9. internetguy

    Most reliable 450?

    As was said, if you take care of them they're all pretty good. I've wrung out my WR450 all year and haven't put a nickel into it other than what I decided to change. That said, you're always going to replace expendables like tires, oil, the odd sprocket and chain etc. That's just paying your way as you go. And you sure as heck want to replace that stuff in your garage versus a failure ten miles from the nearest rock. The technology, build quality, materials and designs are just top notch these days. You won't go wrong but remember these are high performance toys; you can't wring them out indefinitely without some maintenance. All part of the fun I say. Enjoy! My .02 cents. Neil.
  10. internetguy

    Lookout USA, dusty klatt is on the way!

    Congrats to Dusty, but he'll be lucky to crack the top ten in the U.S; he got smoked in SX. Might do okay in Europe if he went there though. My .02 cents. Neil.
  11. I've ridden for over 30 years, dirt, raced, street, blah, blah, the whole deal. I started when I was about 13. Not a natural rider, I had to learn my way by practice and learning from others. Did well as an amateur, top four expert in my region when I quit racing. I started my kids on dirt bikes one at six and the other eight. The younger one is a natural riding talent, the older one is more like me, a right brain rider. IMO it all depends on the kiddo, but unless the kid is really clamoring for one, I'd say generally wait until about six; they have decent raw strength and mental stamina for it then; there's no rush to get them into riding. More important than age is teach them the importance of always riding in full gear-- they're definitely going to need it. I've seen more than a few pinhead parents who let their kids ride without helmets "just in the pits". Sheesh. I can say in conclusion-- it's a ton of fun to ride with the entire family; even my wife really enjoys it; she has her own TTR-230. Just be patient for the first season-- they'll need most of that to become decent enough that you can go on trail rides. Focus on making it fun for each of them- please I pray avoid the little league dad syndrome. My .02 cents. Neil.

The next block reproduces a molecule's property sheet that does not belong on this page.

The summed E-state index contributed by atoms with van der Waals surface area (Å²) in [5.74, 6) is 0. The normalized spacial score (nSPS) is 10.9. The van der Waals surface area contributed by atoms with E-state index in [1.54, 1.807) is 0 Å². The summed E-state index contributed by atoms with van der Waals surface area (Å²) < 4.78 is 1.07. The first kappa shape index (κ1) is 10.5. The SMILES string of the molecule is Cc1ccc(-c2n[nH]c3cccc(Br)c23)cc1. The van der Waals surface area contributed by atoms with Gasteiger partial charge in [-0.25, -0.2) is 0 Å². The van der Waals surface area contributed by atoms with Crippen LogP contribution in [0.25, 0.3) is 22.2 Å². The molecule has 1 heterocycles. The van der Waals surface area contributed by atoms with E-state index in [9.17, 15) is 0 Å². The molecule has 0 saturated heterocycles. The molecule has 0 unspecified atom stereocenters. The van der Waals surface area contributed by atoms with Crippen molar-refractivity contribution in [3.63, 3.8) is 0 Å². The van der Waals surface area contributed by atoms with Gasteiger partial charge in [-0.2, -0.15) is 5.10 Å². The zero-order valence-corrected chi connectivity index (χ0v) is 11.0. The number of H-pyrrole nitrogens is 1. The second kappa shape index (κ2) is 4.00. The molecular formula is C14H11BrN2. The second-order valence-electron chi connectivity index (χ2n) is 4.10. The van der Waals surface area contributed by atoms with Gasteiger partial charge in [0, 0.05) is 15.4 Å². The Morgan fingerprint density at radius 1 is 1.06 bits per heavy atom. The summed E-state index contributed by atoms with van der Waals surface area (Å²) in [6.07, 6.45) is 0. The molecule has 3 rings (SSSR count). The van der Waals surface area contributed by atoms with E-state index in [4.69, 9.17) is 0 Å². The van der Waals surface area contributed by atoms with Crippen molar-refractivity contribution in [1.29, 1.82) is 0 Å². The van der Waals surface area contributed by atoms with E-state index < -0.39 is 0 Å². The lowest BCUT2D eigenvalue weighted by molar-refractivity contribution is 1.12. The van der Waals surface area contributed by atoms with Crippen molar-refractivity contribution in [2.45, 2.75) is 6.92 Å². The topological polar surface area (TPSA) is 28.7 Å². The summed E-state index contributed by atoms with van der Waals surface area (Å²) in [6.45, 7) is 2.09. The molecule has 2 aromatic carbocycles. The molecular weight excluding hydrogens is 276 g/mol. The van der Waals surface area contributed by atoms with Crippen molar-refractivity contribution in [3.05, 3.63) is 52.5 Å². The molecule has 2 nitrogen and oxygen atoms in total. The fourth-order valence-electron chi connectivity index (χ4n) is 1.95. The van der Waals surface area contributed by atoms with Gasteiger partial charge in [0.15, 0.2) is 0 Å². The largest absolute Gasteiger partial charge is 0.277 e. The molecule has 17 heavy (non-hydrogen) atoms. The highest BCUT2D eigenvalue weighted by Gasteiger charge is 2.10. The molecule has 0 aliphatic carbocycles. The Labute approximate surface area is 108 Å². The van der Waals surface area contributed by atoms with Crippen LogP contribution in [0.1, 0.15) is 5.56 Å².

12. I upgraded from an XR600 to a WR450 and you can't believe the difference in every important category. The bikes aren't even on the same planet. I liked my XR, don't get me wrong, but once you swing a leg over a modern 450, you'll be glad you made the move up. I chose a WR450 even though I really liked the CRFX; the price was way less for a used one and I like Yamaha's anyway. I've had mine for most of this riding season and it hasn't cost me a nickel except for the usual disposable things like tires. You won't go wrong with either the WR or CRFX-- enjoy and let us know how it worked out for you! Cheers- Neil.
  13. internetguy

    Trail versus Motocross?

    Take a look at a TTR-230 if you're looking to put around and want a quiet, capable, very reliable machine. Lots of other good ones also, but I'd certainly recommend it for your use. I'd have to respectfully disagree with getting a 450; I have one and they're a lot more than what you need to putt around a couple acres in stealth mode. Cheers- Neil.
  14. internetguy

    04 Wr450f

    I never rode a 650XR but I did have a 600XR and my WR450 is way faster. I'm still getting used to short shifting, but man does it haul when you cane it. Definitely more flickable in the tight stuff as well. Mine is tastefully and fully modded; I have not ridden a corked 450. Love the suspension also- it's like butter when set for your weight. E-start rules but it'll fire in one or two kicks also-- and no dang start sequence like a big Honda to get it lit up. I liked my 600, but the WR450 is way more advanced, and for me at least- way more fun in every way. You'll love the beast. Regards- Neil.
  15. internetguy

    Should a noob buy brand new?

    Recommend buying used; I've been riding for a very long time and can afford either new or used. Unless you're planning to race, the difference between the latest and a bike a few years old won't make much difference, especially to a person brand new to riding. I bought a two year old WR450 for $3,400, a new one would be pretty close to double that out the door. I won't go twice as fast by spending twice the money, nor will I have twice the fun. When you decide to sell a used bike you can get most of your purchase price back unless you load it up with aftermarket items. When you sell a new bike, you lose probably 50% more on the transaction. Riding isn't something you do because it makes economic sense, but still- why not spend less money if you can have the same great time riding and spend less money? My .02 cents- Neil.